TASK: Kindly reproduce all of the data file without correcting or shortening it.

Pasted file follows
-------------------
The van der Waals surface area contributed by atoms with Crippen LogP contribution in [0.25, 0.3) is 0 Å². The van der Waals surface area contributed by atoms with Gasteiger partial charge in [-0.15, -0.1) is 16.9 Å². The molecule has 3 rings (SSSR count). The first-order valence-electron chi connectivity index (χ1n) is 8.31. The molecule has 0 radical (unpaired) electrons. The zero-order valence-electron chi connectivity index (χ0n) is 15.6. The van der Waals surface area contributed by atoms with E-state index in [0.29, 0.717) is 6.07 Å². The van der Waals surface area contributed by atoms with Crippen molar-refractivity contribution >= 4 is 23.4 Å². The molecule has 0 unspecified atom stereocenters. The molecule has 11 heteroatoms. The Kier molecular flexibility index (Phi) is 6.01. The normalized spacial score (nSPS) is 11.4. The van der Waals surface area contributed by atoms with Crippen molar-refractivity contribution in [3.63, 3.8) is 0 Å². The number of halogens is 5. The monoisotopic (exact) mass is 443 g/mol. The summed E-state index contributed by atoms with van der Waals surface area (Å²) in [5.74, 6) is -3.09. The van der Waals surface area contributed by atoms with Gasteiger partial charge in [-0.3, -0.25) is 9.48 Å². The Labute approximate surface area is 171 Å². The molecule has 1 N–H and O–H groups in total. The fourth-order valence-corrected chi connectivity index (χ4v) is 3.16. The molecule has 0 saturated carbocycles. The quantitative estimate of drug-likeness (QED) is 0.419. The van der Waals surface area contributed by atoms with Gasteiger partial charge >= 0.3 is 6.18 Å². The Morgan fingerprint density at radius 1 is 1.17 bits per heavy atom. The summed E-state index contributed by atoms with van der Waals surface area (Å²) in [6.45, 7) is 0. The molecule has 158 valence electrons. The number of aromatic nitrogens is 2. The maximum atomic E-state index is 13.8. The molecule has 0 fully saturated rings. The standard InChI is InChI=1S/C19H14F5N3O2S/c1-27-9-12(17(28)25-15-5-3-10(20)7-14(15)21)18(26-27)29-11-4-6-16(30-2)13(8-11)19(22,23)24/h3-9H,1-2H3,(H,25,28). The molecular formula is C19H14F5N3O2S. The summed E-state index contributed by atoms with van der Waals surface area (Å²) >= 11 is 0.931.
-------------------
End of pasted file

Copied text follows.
The van der Waals surface area contributed by atoms with Crippen LogP contribution in [0.25, 0.3) is 0 Å². The van der Waals surface area contributed by atoms with Gasteiger partial charge in [-0.15, -0.1) is 16.9 Å². The molecule has 3 rings (SSSR count). The first-order valence-electron chi connectivity index (χ1n) is 8.31. The molecule has 0 radical (unpaired) electrons. The zero-order valence-electron chi connectivity index (χ0n) is 15.6. The van der Waals surface area contributed by atoms with E-state index in [0.29, 0.717) is 6.07 Å². The van der Waals surface area contributed by atoms with Crippen molar-refractivity contribution >= 4 is 23.4 Å². The molecule has 0 unspecified atom stereocenters. The molecule has 11 heteroatoms. The Kier molecular flexibility index (Phi) is 6.01. The normalized spacial score (nSPS) is 11.4. The van der Waals surface area contributed by atoms with Crippen molar-refractivity contribution in [3.63, 3.8) is 0 Å². The number of halogens is 5. The monoisotopic (exact) mass is 443 g/mol. The summed E-state index contributed by atoms with van der Waals surface area (Å²) in [5.74, 6) is -3.09. The van der Waals surface area contributed by atoms with Gasteiger partial charge in [-0.3, -0.25) is 9.48 Å². The Labute approximate surface area is 171 Å². The molecule has 1 N–H and O–H groups in total. The fourth-order valence-corrected chi connectivity index (χ4v) is 3.16. The molecule has 0 saturated carbocycles. The quantitative estimate of drug-likeness (QED) is 0.419. The van der Waals surface area contributed by atoms with Gasteiger partial charge >= 0.3 is 6.18 Å². The Morgan fingerprint density at radius 1 is 1.17 bits per heavy atom. The summed E-state index contributed by atoms with van der Waals surface area (Å²) in [6.45, 7) is 0. The molecule has 158 valence electrons. The number of aromatic nitrogens is 2. The maximum atomic E-state index is 13.8. The molecule has 0 fully saturated rings. The standard InChI is InChI=1S/C19H14F5N3O2S/c1-27-9-12(17(28)25-15-5-3-10(20)7-14(15)21)18(26-27)29-11-4-6-16(30-2)13(8-11)19(22,23)24/h3-9H,1-2H3,(H,25,28). The molecular formula is C19H14F5N3O2S. The summed E-state index contributed by atoms with van der Waals surface area (Å²) >= 11 is 0.931.